Alcohol emergency - what to do

Sometimes too much alcohol can lead to emergency situations. There are ways to tell if someone is drunk, or has alcohol poisoning. It’s important that you call an ambulance in an emergency. There are ways you can help before and after the ambulance arrives, and things you can do if alcohol emergencies keep happening.

This might help if:

  • You or someone you know drinks a lot 
  • You want to know how to help a drunk friend
  • You've had to look after your drunk friends before 
Guy passed out with beer bottle

How much is too much? 

Different people can drink different amounts. Some people have big reactions to just a small amount of alcohol, and others can drink a lot more with what seems like no negative effects. When someone has had too much to drink, you might notice that they:

  • Aren’t able to walk or talk properly
  • Are vomiting
  • Are passed out
  • Are acting strangely

If these things are happening, you should stay with the person, and try to get them to stop, or at least slow down, their drinking. Find out more about helping a drunk friend

If you need expert advice about a friend who has drunk too much, call the Poisons information centre on 13 11 26.

However, if you're still really worried or unsure about what's going on, don't hesitate to call emergency services on 000.

Alcohol emergency 

Alcohol poisoning is an emergency - it carries a really serious risk to someone’s health and will likely cause someone to:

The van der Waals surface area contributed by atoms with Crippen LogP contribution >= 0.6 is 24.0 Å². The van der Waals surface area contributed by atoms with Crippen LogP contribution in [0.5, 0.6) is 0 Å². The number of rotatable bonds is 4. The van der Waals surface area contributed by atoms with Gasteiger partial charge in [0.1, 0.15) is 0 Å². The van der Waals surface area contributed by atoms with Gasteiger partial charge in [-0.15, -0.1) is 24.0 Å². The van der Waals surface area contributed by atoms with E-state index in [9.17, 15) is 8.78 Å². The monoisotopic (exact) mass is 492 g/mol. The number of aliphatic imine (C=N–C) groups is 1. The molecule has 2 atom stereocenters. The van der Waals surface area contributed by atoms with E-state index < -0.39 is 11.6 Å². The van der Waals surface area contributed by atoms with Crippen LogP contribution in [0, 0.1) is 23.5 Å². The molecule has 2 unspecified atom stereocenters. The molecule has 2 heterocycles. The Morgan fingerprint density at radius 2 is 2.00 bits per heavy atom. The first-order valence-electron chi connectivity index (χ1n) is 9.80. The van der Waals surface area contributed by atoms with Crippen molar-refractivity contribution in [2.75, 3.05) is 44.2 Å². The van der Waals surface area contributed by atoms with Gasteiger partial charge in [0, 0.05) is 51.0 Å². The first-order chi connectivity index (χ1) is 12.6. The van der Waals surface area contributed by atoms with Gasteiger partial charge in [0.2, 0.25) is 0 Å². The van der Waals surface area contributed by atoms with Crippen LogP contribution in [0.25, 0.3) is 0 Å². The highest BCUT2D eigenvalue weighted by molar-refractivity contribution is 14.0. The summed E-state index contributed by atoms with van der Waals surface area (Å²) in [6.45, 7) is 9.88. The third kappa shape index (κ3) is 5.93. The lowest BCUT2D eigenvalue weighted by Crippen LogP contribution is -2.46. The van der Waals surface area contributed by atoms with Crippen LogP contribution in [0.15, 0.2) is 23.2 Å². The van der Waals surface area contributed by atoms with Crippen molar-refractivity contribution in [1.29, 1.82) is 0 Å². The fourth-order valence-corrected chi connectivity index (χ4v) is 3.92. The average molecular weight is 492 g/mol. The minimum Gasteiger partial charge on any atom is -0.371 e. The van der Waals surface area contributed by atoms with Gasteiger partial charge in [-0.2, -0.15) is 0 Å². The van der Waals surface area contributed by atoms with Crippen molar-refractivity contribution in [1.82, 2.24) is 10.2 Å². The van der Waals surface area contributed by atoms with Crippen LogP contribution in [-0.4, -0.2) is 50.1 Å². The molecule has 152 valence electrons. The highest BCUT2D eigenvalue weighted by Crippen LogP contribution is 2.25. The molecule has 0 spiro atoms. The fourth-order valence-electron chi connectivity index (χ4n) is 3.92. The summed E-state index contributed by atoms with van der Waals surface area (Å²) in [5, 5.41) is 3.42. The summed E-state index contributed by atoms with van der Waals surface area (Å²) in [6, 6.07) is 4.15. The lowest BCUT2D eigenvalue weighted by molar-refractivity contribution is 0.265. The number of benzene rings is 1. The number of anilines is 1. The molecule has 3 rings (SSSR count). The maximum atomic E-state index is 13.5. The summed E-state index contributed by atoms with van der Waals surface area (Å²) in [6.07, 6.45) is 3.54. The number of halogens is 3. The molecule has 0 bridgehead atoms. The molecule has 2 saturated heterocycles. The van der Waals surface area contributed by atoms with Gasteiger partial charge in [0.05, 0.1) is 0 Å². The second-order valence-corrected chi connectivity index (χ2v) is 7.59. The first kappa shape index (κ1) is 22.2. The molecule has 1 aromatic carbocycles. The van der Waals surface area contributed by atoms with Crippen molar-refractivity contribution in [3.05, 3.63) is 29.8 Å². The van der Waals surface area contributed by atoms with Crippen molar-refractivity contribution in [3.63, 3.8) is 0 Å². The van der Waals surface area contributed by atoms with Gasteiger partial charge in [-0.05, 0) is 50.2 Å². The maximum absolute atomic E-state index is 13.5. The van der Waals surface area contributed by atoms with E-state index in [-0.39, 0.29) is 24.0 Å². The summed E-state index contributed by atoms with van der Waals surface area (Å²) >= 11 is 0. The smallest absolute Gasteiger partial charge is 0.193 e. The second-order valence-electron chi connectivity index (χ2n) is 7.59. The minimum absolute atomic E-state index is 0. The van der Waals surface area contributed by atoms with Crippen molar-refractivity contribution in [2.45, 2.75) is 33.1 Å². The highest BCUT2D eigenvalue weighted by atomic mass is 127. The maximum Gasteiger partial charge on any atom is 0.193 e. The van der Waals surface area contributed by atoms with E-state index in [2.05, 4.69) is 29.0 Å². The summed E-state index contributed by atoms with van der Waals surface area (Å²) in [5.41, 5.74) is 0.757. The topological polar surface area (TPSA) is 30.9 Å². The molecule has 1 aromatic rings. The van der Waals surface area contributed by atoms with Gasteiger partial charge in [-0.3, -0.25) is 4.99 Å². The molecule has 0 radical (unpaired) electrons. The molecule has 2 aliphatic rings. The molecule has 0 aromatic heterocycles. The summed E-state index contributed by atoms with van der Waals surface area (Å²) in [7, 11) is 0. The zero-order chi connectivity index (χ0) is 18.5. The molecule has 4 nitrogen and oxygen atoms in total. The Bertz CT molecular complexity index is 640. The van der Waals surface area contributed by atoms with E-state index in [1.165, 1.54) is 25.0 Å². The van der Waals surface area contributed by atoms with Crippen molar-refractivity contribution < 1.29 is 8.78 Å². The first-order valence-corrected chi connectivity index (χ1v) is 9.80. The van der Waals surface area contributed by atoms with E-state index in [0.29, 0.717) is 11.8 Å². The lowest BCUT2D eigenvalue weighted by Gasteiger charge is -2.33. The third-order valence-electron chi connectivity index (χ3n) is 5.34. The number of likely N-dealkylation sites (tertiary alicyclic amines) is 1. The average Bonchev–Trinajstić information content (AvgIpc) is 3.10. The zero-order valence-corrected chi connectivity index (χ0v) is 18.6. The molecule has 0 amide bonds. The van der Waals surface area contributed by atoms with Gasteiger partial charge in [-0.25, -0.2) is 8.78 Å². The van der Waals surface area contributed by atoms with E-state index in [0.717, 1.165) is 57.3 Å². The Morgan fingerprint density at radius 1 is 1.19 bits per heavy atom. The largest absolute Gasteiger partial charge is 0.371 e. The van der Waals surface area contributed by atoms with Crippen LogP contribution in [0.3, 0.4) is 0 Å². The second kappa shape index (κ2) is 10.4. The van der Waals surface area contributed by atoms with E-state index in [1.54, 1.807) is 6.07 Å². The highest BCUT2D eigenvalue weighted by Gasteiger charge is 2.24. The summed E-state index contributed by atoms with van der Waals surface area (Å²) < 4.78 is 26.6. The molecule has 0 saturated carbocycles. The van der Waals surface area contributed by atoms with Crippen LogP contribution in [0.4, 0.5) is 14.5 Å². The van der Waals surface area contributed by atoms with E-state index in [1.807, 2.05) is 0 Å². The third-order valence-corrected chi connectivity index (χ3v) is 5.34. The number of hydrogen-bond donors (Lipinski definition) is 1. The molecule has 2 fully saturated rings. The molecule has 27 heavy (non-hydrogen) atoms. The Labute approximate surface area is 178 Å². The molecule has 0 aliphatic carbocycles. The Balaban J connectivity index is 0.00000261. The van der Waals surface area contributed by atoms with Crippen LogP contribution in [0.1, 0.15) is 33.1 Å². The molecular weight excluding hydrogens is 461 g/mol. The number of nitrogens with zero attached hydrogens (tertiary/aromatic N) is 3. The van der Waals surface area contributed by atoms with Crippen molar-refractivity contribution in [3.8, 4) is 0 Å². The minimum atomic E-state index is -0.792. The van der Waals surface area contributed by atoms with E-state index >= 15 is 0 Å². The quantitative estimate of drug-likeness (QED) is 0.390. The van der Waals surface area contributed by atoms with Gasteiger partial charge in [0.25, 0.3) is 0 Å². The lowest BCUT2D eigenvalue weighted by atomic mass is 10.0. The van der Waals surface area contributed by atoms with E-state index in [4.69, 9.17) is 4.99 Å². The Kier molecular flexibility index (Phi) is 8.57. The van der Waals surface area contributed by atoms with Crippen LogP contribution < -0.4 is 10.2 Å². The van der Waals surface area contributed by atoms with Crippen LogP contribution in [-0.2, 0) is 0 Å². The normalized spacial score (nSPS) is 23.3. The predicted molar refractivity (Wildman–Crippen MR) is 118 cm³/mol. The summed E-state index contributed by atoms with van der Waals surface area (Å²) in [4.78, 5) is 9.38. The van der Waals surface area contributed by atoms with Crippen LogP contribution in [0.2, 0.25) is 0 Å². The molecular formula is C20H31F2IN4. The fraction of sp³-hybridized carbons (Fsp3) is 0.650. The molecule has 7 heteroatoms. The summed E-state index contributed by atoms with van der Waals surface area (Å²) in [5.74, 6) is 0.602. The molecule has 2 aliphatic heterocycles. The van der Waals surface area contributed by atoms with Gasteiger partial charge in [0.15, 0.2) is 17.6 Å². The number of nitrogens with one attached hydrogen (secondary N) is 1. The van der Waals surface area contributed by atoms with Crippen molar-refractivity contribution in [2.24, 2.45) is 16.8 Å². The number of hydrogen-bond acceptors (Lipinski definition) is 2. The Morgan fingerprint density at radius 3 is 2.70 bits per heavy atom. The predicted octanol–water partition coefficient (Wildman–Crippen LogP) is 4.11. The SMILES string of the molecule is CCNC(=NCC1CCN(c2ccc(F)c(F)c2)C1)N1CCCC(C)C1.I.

• Pass out and not be able to be woken
  • Vomit, shake or have seizures
  • Breathe slowly or irregularly
  • Be cold to touch, with blue or pale skin

If any of these are happening, it's an alcohol emergency and you should call 000 immediately for an ambulance. 

If you're ever worried about a friend who has drunk too much, even if they're not experiencing all of these symptoms the safest thing to do is call 000 and they'll be able to tell you what to do.

Emergency Strategies

Make sure you stay with a friend if they are in an emergency situation or if they are experiencing any of the symptoms above. When you call emergency services they'll want to know:

  • Your location, including nearby landmarks
  • Your phone number
  • The story of what happened
  • How many people are in trouble, what their condition is, and what's being done to help them so far
  • Other information that will help them know what to do

You should stay on the line until the emergency operator hangs up. Also make sure to stay with the person in trouble until the ambulance arrives. 

When the ambulance arrives

When the paramedics get there, they'll ask you questions about what your friend drank, how much, and how quickly. They will also ask if they took anything else including illicit, prescription or over the counter drugs. If you know that your friend has taken something in addition to alcohol, it’s really important that you tell the paramedics - they are only interested in helping your friend, not getting anyone in trouble. Paramedics will only call the police if there is a threat of violence to them or someone else at the scene. 

Afterwards

If you, or someone you know, keeps getting into alcohol emergency situations, it’s a good idea to do something about it. Heavy drinking is really risky and can be really harmful over a long period of time - have a look at the factsheet on binge drinking for more info. You might also find it useful to check out some tips for drinking responsibly to help get things under control. If you’re worried about a friend, have a chat to them about it.

If you’re struggling to manage or you're worried that there might be something else going on with you or your friend, have a read to see if something's not right. or have a chat to a health professional about what you can do.

What can I do now?

Last reviewed: 06 August, 2015
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